Paper Stand

unknownRepublic of Korea/Joseon Dynasty

National Folk Museum of Korea

National Folk Museum of Korea
Seoul, South Korea

This is a stationery item used to store rolls of paper or sheets of letter paper for easy access. A library was often favored by scholars for studying, and therefore its décor often avoided extravagant sculptures and metal decorations, while using elegant and simple objects. As one of such objects, a paper stand generally takes a cylindrical, hexagonal, or octagonal form. The paper stand resembles a brush holder, but the former is taller and wider than the latter. Paper holders may consist of a single container that keeps several rolls of paper together, or include containers with different sizes to store paper rolls separately by size. In the latter type, each holder resembles a brush stand. Paper holders were used with the Four Treasures of the Study in a guestroom where scholars would spend most of their time, and placed on top of a stationery chest or a shelf, or simply on the floor for large holders. Most were made of wood, ceramics, or paper, and some had decorations on the surface. The wood generally used for the paper holder is paulownia wood, which is light, dull, and soft for a reserved sense of aesthetics, and sometimes, hardwood was additionally used to reinforce the paulownia wood. Bamboo paper holders were made by binding together bamboo strips, while ceramics paper holders were decorated with patterns in openwork and relief work, as well as paintings in blue ink or in copper. As for paper stands made of paper, Korean traditional paper was pasted in layers before paintings or colors were applied on the surface, then the paper was rubbed with oils from perilla, soybean, caster, or camellia and hardened. The paper stand shown here was made using plates to form an octagonal mouth and pasting layers of paper before applying color. The surface shows engraved patterns of apricot flowers and bamboos, which signify fidelity and longevity respectively. The stand features embossed patterns created by cutting thick paper along the outlines of the patterns and placing the cuttings on top of the patterns. The top part of the inside was raised, and the top and bottom parts on the surface are edged to support the overall structure. The stand base has no separate foot and was created about 10 mm above the floor so that its body serves as the foot.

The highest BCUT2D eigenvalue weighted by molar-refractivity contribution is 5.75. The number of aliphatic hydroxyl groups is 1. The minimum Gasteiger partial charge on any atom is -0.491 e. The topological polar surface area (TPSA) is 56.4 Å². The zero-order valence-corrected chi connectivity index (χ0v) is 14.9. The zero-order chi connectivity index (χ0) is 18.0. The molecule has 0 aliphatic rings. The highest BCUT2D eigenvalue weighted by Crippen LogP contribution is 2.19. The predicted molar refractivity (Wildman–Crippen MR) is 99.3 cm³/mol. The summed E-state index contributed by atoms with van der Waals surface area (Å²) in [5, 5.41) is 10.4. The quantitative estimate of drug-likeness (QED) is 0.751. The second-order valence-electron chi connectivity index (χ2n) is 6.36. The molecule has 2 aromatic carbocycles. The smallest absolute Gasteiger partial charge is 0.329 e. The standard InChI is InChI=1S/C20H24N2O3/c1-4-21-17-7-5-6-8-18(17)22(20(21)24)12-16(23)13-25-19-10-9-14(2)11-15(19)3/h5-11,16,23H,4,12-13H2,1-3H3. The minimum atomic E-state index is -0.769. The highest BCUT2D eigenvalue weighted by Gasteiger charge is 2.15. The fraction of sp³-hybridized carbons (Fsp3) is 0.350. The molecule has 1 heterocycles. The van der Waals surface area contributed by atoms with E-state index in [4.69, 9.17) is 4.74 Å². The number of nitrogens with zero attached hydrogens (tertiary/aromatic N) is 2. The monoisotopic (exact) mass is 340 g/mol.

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  • Title: Paper Stand
  • Creator: unknown
  • Date Created: Republic of Korea/Joseon Dynasty
  • Location: 한국
  • Physical Dimensions: Height 14.4 Diameter 16.1
  • Type: Housing/Daily Supplies/Family Heirloom Item/Stationery/Paper Stand
  • Medium: Paper